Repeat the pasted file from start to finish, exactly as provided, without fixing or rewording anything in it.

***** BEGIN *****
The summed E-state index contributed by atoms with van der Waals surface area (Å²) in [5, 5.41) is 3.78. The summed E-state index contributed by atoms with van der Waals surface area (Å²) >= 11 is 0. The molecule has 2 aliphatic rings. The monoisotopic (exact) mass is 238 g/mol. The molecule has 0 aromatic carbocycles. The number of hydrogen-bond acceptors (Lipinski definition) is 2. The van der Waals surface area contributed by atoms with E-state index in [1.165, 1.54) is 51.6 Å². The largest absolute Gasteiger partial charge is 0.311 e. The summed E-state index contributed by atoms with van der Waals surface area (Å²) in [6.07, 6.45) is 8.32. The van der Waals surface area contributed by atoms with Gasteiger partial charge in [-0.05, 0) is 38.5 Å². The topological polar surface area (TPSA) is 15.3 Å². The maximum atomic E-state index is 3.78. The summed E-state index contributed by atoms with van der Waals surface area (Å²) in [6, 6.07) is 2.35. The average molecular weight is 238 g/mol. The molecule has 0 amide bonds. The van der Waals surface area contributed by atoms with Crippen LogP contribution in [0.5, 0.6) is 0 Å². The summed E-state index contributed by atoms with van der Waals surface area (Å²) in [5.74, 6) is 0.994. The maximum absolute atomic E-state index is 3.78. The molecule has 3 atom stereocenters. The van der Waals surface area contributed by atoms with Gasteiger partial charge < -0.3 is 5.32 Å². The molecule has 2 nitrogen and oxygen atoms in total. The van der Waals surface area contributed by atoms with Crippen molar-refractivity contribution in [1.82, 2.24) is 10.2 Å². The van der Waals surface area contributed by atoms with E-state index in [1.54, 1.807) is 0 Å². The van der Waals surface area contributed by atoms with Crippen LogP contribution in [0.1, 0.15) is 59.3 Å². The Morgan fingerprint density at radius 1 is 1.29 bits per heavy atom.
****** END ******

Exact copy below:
The summed E-state index contributed by atoms with van der Waals surface area (Å²) in [5, 5.41) is 3.78. The summed E-state index contributed by atoms with van der Waals surface area (Å²) >= 11 is 0. The molecule has 2 aliphatic rings. The monoisotopic (exact) mass is 238 g/mol. The molecule has 0 aromatic carbocycles. The number of hydrogen-bond acceptors (Lipinski definition) is 2. The van der Waals surface area contributed by atoms with E-state index in [1.165, 1.54) is 51.6 Å². The largest absolute Gasteiger partial charge is 0.311 e. The summed E-state index contributed by atoms with van der Waals surface area (Å²) in [6.07, 6.45) is 8.32. The van der Waals surface area contributed by atoms with Gasteiger partial charge in [-0.05, 0) is 38.5 Å². The topological polar surface area (TPSA) is 15.3 Å². The maximum atomic E-state index is 3.78. The summed E-state index contributed by atoms with van der Waals surface area (Å²) in [6, 6.07) is 2.35. The average molecular weight is 238 g/mol. The molecule has 0 amide bonds. The van der Waals surface area contributed by atoms with Crippen LogP contribution in [0.5, 0.6) is 0 Å². The summed E-state index contributed by atoms with van der Waals surface area (Å²) in [5.74, 6) is 0.994. The maximum absolute atomic E-state index is 3.78. The molecule has 3 atom stereocenters. The van der Waals surface area contributed by atoms with Gasteiger partial charge < -0.3 is 5.32 Å². The molecule has 2 nitrogen and oxygen atoms in total. The van der Waals surface area contributed by atoms with Crippen molar-refractivity contribution in [1.82, 2.24) is 10.2 Å². The van der Waals surface area contributed by atoms with E-state index in [1.54, 1.807) is 0 Å². The van der Waals surface area contributed by atoms with Crippen LogP contribution in [0.1, 0.15) is 59.3 Å². The Morgan fingerprint density at radius 1 is 1.29 bits per heavy atom.